It was wheels up early today as Keith moderated the 15th Annual Monterey Insider’s Seminar. Held at the Gooding auction site, the panelists included Miles Collier, Mark Hyman, Keith Martin, Donald Osborne and Steve Serio. Topics covered included the following:
- Is $100,000 for a BMW tii way too much or just an early buy?
- How can a fiberglass 308 GTB be worth $250,000?
- Will MGBs and Triumphs be cheap forever or should you buy one now?
- How long will late-model-Ferrari 6-speed mania last?
- Is the Barn Find Craze over?Day 2 Monterey:
- Big difference between good and great!
For me the key take away was the sage advice to always buy the best. Buying in the middle of the collector car market is dangerous. If you can’t go to the top then buy the cheapest example you can find and perform a full and correct restoration. There is no safety in occupying the middle the middle of the market. On any day, good is not good enough. A car needs to be excellent to stand up to an up or down market. As an example, the 300SL probably represents the closest thing to a financial instrument in the collector car world. However, values in certain cases are going down. All but the very best examples are vulnerable to a significant correction. Unlike a stock certificate these cars are all unique and have differentiating circumstances behind their history, provenance, and condition. There are many SL’s out there but only a handful that are truly extraordinary concours collector-grade cars. Real collector money will still pay up for the absolute best even in a softer market.
The panel also stressed the importance of provenance, paperwork and extensive documentation. Knowing what has been done to a car is more important than ever! Questions to consider:include who owned the car in the past, who restored the car and if all the receipts and records are all present and accounted for.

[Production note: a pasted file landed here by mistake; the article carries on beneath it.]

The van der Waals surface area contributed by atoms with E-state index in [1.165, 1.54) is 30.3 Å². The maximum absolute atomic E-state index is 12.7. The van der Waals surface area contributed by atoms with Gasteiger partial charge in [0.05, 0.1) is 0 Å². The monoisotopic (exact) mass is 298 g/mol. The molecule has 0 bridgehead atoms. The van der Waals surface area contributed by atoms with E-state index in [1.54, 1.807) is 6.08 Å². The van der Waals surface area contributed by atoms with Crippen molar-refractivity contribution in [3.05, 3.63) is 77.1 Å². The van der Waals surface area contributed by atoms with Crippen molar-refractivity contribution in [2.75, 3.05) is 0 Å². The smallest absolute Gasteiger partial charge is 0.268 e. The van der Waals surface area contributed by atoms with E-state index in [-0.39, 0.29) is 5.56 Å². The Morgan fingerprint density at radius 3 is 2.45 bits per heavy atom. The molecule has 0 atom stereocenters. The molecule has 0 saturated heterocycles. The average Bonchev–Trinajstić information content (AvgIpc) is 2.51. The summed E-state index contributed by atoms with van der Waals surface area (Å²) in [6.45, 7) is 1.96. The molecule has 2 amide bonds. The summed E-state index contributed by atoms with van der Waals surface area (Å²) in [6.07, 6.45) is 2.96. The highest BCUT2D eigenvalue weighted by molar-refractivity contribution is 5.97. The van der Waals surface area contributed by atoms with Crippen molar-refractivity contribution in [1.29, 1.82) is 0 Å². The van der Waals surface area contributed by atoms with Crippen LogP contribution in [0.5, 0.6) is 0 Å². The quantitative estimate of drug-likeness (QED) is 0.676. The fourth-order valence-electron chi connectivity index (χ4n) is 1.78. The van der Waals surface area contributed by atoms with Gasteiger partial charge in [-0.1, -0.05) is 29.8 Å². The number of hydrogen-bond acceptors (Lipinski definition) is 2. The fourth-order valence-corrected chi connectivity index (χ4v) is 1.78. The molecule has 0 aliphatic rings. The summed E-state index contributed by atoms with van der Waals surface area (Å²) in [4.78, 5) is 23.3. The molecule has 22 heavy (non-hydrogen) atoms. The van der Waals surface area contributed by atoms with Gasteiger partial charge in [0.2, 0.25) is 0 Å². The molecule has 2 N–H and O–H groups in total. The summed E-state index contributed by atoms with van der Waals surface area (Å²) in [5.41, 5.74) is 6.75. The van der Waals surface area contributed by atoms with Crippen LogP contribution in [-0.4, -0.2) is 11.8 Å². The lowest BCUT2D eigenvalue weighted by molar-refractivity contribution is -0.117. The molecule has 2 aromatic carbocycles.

Most of all, the panelists all agreed that successful collecting is based upon a bedrock of owning what you identify with and buying what you love. Buying a collector car should not always be a financial decision. However, you should still always buy the best and put yourself in a position of strength. If your car does not turn out to be a great investment at least it has significant meaning and brings enjoyment to you.
After the Insider’s Seminar we headed over to Concorso Italiano where Keith was the Master of Ceremonies for the 23rd year. This 1,000 car event is the world’s largest Italian automotive gathering and is a must attend during Monterey Car Week. It is truly an Italian celebration of fashion, food, music and style. Put this event on your bucket list!
Marques on display included Lamborghini, Ferrari, Maserati, Alfa Romeo, Pagani, MVAgusta and many more. There were literally dozens of examples of ultra-rare cars on display. Even Horatio Pagani himself made an appearance.
For me personally Concorso was an epiphany. I now understand and respect the love and passion behind Italian cars. It’s infectious. I specifically gained an appreciation for Alfa Romeo. Concorso attracted hundreds of Alfa-Holics and I spent a lot of time with several owners learning about the various models. From the rare Zagato cars to the Duetto, Alfa Romeo has something for every taste and budget.
We finished off the day with a brief visit to the Gooding auction where we saw Paul Newman’s race car fetch $4.5 million.
Its time to head to bed and get some rest as tomorrow is the big finale here on the Peninsula.
Some Great Plates in Monterey: